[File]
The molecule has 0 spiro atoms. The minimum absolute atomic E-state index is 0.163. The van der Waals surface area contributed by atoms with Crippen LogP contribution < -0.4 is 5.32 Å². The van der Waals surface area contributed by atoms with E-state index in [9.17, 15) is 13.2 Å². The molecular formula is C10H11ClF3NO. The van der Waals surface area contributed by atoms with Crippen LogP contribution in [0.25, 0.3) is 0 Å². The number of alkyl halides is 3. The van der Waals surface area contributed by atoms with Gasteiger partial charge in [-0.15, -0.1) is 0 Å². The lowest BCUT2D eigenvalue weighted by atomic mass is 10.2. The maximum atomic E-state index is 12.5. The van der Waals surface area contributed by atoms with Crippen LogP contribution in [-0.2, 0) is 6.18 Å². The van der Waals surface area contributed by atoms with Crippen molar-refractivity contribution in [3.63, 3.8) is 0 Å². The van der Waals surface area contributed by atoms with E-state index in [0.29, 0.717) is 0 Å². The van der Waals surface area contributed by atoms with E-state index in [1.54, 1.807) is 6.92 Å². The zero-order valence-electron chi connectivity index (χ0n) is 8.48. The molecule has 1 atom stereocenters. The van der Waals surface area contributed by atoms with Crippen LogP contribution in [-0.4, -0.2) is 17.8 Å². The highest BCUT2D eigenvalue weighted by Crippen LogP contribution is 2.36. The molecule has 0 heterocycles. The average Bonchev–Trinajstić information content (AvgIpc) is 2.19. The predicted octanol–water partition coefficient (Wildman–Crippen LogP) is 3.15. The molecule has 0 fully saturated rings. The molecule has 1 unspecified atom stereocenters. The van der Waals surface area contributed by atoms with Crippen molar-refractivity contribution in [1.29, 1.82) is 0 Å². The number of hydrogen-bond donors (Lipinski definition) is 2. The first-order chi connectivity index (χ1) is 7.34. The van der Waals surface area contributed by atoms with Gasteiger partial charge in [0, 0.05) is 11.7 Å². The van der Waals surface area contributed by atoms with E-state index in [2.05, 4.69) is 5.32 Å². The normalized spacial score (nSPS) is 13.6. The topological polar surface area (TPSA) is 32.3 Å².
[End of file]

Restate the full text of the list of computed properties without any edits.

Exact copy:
The molecule has 0 spiro atoms. The minimum absolute atomic E-state index is 0.163. The van der Waals surface area contributed by atoms with Crippen LogP contribution < -0.4 is 5.32 Å². The van der Waals surface area contributed by atoms with E-state index in [9.17, 15) is 13.2 Å². The molecular formula is C10H11ClF3NO. The van der Waals surface area contributed by atoms with Crippen LogP contribution in [0.25, 0.3) is 0 Å². The number of alkyl halides is 3. The van der Waals surface area contributed by atoms with Gasteiger partial charge in [-0.15, -0.1) is 0 Å². The lowest BCUT2D eigenvalue weighted by atomic mass is 10.2. The maximum atomic E-state index is 12.5. The van der Waals surface area contributed by atoms with Crippen LogP contribution in [-0.2, 0) is 6.18 Å². The van der Waals surface area contributed by atoms with Crippen molar-refractivity contribution in [3.63, 3.8) is 0 Å². The van der Waals surface area contributed by atoms with E-state index in [0.29, 0.717) is 0 Å². The van der Waals surface area contributed by atoms with E-state index in [1.54, 1.807) is 6.92 Å². The zero-order valence-electron chi connectivity index (χ0n) is 8.48. The molecule has 1 atom stereocenters. The van der Waals surface area contributed by atoms with Crippen LogP contribution in [-0.4, -0.2) is 17.8 Å². The highest BCUT2D eigenvalue weighted by Crippen LogP contribution is 2.36. The molecule has 0 heterocycles. The average Bonchev–Trinajstić information content (AvgIpc) is 2.19. The predicted octanol–water partition coefficient (Wildman–Crippen LogP) is 3.15. The molecule has 0 fully saturated rings. The molecule has 1 unspecified atom stereocenters. The van der Waals surface area contributed by atoms with Crippen molar-refractivity contribution in [1.29, 1.82) is 0 Å². The number of hydrogen-bond donors (Lipinski definition) is 2. The first-order chi connectivity index (χ1) is 7.34. The van der Waals surface area contributed by atoms with Gasteiger partial charge in [0, 0.05) is 11.7 Å². The van der Waals surface area contributed by atoms with E-state index in [2.05, 4.69) is 5.32 Å². The normalized spacial score (nSPS) is 13.6. The topological polar surface area (TPSA) is 32.3 Å².